“We all need mined products but the way the power is distributed in these decisions means the projects can turn into something that’s going to cause a lot of harm to communities down the line,” Allison pointed out. The goal of their project is to highlight projects already present in the region and the consequences the many more proposed could have.

They’re motivated by love for the animal that makes their family’s life possible. When I asked if they would eventually return to fishing, Ilsa’s response was immediate.

“Absolutely. Just having this opportunity to talk to so many fishermen, both commercial and subsistence and seeing them so happy on their path, just reconfirmed what I suspected about where I want to go for myself.”

The sisters aren’t alone spending the summer traversing landscape to tell a story. Elsa Sebastian, a fisherman originally from Prince of Wales and 2017 Salmon Fellow with the Alaska Humanities Forum, recently started a 200-mile trek on Wales. Her goal is to explore old growth forest that, under House Bill 232 proposed by Rep. Don Young, could be among a two million acre land transfer to the state of Alaska for logging. She’s highlighting areas that have already been clearcut as well as living stands, to bring the idea out of abstraction before it’s too late.

Sebastian’s website (www.laststands.org) includes a map that highlights the potential sale areas around Southeast; they represent virtually all the major stands of old growth forest left in the Tongass. Her website includes an interactive feature, letting the user locate other proposed areas in the legislation to do their own trek and share their story for others. Farragut Farm owners Bo Varsano and Marja Smets plan to explore land included in the bill that’s near their home, an organic off-grid farm in the heart of Farragut Bay.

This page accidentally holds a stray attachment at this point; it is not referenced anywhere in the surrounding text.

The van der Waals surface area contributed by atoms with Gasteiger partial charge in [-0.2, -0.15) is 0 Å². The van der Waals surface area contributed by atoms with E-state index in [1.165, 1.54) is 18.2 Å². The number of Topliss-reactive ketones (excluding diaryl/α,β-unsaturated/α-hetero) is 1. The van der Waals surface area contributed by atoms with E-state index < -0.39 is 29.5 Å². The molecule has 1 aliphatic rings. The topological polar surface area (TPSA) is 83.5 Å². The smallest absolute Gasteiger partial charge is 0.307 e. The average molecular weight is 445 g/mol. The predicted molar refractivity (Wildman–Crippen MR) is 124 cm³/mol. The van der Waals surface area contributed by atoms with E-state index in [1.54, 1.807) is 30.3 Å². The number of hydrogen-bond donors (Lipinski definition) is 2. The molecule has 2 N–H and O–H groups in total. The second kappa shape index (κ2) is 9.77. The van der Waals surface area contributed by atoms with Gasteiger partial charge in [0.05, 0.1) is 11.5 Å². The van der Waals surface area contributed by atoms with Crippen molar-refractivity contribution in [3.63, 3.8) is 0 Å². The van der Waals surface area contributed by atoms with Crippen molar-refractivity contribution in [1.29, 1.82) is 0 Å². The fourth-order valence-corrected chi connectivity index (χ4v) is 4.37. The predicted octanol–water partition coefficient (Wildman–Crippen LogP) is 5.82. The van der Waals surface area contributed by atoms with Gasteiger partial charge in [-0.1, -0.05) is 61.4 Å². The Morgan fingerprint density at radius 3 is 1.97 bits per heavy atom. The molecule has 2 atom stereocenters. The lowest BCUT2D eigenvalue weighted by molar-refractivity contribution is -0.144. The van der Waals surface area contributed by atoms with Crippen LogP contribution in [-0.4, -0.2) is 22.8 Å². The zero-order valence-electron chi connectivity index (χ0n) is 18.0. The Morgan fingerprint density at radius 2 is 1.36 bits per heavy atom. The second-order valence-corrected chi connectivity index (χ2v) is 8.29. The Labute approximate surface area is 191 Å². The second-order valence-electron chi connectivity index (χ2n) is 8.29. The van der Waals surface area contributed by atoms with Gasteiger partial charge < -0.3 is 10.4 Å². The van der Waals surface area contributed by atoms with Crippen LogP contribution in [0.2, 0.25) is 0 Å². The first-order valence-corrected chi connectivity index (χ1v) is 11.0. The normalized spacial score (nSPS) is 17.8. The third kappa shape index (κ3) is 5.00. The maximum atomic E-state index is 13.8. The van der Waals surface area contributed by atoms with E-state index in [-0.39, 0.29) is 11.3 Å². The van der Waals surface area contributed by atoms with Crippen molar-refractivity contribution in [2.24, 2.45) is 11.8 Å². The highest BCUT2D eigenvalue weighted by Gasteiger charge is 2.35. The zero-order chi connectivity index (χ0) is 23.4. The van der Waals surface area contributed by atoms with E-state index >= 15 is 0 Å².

I’ve been thinking about the young women telling these stories as I go about my busy town summer, joking with people about their dripping rain gear and diving into this year’s bestsellers at the bookstore. My heart was pierced by Sherman Alexie’s latest book, “You Don’t Have to Say You Love Me.” It centers his mother, Lillian, the complexity of family, and the legacy of genocide and colonialism on a society. Among the catalog of unflinching loss, Alexie writes about the trauma endured when a salmon culture lost their salmon.

“My mother and father were members of the first generation of Interior Salish people who lived entirely without wild salmon,” he writes, a consequence of the construction of the Grand Coulee Dam. Alexie describes his parents as “spiritual orphans,” after the loss of the primary “physical and spiritual sustenance for thousands of years” was wiped out in less than five years. Such a loss is indescribable, but Alexie’s mastery with the written word makes it feel real.

For many in Southeast the thought is beyond comprehension. Thanks to the work of storytellers, we can come to terms with the scope of what’s possible.